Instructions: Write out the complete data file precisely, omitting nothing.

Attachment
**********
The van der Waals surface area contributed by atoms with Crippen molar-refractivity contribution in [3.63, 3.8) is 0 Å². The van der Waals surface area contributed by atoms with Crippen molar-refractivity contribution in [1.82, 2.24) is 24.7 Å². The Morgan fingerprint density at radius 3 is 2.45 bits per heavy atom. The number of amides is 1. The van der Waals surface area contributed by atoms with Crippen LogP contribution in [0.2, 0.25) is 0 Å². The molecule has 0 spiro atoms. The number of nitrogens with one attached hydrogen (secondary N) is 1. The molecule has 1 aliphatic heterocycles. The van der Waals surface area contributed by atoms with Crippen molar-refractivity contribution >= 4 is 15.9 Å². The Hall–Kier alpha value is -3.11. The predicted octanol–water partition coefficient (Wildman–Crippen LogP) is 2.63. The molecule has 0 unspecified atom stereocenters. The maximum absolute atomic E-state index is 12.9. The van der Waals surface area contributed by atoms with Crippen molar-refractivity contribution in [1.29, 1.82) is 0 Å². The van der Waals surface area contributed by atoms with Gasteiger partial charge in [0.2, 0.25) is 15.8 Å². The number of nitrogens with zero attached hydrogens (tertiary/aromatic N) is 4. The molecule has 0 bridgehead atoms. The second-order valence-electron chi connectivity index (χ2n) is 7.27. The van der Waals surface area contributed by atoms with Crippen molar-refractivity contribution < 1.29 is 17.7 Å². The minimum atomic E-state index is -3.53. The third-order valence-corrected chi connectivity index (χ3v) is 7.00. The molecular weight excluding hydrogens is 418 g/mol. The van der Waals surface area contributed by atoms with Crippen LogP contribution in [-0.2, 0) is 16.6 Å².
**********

The van der Waals surface area contributed by atoms with Crippen molar-refractivity contribution in [3.63, 3.8) is 0 Å². The van der Waals surface area contributed by atoms with Crippen molar-refractivity contribution in [1.82, 2.24) is 24.7 Å². The Morgan fingerprint density at radius 3 is 2.45 bits per heavy atom. The number of amides is 1. The van der Waals surface area contributed by atoms with Crippen LogP contribution in [0.2, 0.25) is 0 Å². The molecule has 0 spiro atoms. The number of nitrogens with one attached hydrogen (secondary N) is 1. The molecule has 1 aliphatic heterocycles. The van der Waals surface area contributed by atoms with Crippen molar-refractivity contribution >= 4 is 15.9 Å². The Hall–Kier alpha value is -3.11. The predicted octanol–water partition coefficient (Wildman–Crippen LogP) is 2.63. The molecule has 0 unspecified atom stereocenters. The maximum absolute atomic E-state index is 12.9. The van der Waals surface area contributed by atoms with Crippen molar-refractivity contribution in [1.29, 1.82) is 0 Å². The van der Waals surface area contributed by atoms with Gasteiger partial charge in [0.2, 0.25) is 15.8 Å². The number of nitrogens with zero attached hydrogens (tertiary/aromatic N) is 4. The molecule has 0 bridgehead atoms. The second-order valence-electron chi connectivity index (χ2n) is 7.27. The van der Waals surface area contributed by atoms with Crippen molar-refractivity contribution < 1.29 is 17.7 Å². The minimum atomic E-state index is -3.53. The third-order valence-corrected chi connectivity index (χ3v) is 7.00. The molecular weight excluding hydrogens is 418 g/mol. The van der Waals surface area contributed by atoms with Crippen LogP contribution in [-0.2, 0) is 16.6 Å².